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Unlike word processors and spreadsheets, presentation software doesn't have a single industry leader to compare to. While Microsoft Office PowerPoint probably has the largest install base, Apple's Keynote is far ahead in terms of features and quality. Unfortunately, as with the rest of Apple's iWork suite, Keynote only runs in OS X on Apple hardware. Therefore, we will not be using it as a comparison product.
And, as with spreadsheets and word processors, presentation apps were tested using a .ppt test file that I found online. Note that I did open up this category to include apps that do not support .ppt files. As a result of mobile devices and the advent of bootable flash drives, those giving presentations shouldn't worry too much about compatibility with any proprietary format. For that reason, backward compatibility was not considered mandatory.
Among the presentation apps for Linux, OO.o Impress is the most closely related to PowerPoint. It imported the test .ppt file flawlessly with transitions, objects, and all. Impress also tailors your presentation to overhead projector transparencies, traditional slides, screens, and even paper, furthering its usefulness, independent of medium.
If you don't already have PowerPoint, save yourself some cash by using Impress instead. But jump back to reality here. Being on par with PowerPoint is really just a tie for second place. Any shop serious about presentations no doubt has an Apple lying around for running KeyNote. Bottom line: Impress is really the only viable presentation software for Linux, if coming from PowerPoint.
SoftMaker Presentations opened the test .ppt file, but it confused numbered lists with bulleted lists. This is by far the most lacking app in SoftMaker's Office suite, both in terms of compatibility and feature set.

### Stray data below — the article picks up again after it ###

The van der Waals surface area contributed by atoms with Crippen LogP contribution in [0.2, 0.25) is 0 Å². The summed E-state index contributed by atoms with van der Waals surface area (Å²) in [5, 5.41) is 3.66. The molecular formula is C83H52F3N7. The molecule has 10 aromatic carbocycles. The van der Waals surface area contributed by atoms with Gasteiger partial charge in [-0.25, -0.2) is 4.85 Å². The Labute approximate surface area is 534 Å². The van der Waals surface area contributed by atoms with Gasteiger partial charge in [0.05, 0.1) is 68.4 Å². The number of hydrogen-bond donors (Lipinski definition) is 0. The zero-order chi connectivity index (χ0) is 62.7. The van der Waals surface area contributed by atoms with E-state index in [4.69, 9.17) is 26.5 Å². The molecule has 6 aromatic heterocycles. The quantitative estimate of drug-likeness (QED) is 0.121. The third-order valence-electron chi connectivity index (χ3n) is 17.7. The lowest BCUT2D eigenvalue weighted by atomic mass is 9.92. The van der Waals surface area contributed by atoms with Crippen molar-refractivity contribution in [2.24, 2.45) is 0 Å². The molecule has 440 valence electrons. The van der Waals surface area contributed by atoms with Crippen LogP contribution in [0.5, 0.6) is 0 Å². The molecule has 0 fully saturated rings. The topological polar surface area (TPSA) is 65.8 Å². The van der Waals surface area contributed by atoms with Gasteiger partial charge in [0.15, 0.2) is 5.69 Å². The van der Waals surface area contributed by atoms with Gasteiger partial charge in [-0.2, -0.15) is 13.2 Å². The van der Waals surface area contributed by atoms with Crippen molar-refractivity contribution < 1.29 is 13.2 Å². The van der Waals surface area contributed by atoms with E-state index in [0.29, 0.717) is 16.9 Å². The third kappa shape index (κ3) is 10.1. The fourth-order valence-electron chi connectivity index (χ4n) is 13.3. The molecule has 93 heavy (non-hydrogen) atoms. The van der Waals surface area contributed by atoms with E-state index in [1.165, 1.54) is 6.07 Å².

SoftMaker Presentations has a paltry number of options compared to PowerPoint or Impress. However, it is much more user-friendly than the other apps listed here. You can add text, tables, or pictures into any box other than title boxes simply by clicking the corresponding icons within the blank object boxes. I can see how somebody who doesn't need complicated slides or hasn't used PowerPoint in many years would get by just fine with this app.
KPresenter is the only presentation application that does not open MS PowerPoint files. While that's not a deal-breaker, its lack of template variety is. This app is not user-friendly, and if you've spend time in PowerPoint, you will not feel at ease with KPresenter. The layout, functions, and steps needed to create a new presentation in this app seem alien in almost every way.
Compounding its user-unfriendliness is the document structure sidebar, which breaks slides into their various components (text, tables, pictures). While this could come in handy for large documents, as it does in KWord, it seems totally unnecessary for single slides.
One positive that I noticed was the crispness of text and objects when played in full-screen slideshow mode. Unless you're planning on running KDE and using the rest of KOffice, pass on KPresenter, especially if you're used to PowerPoint.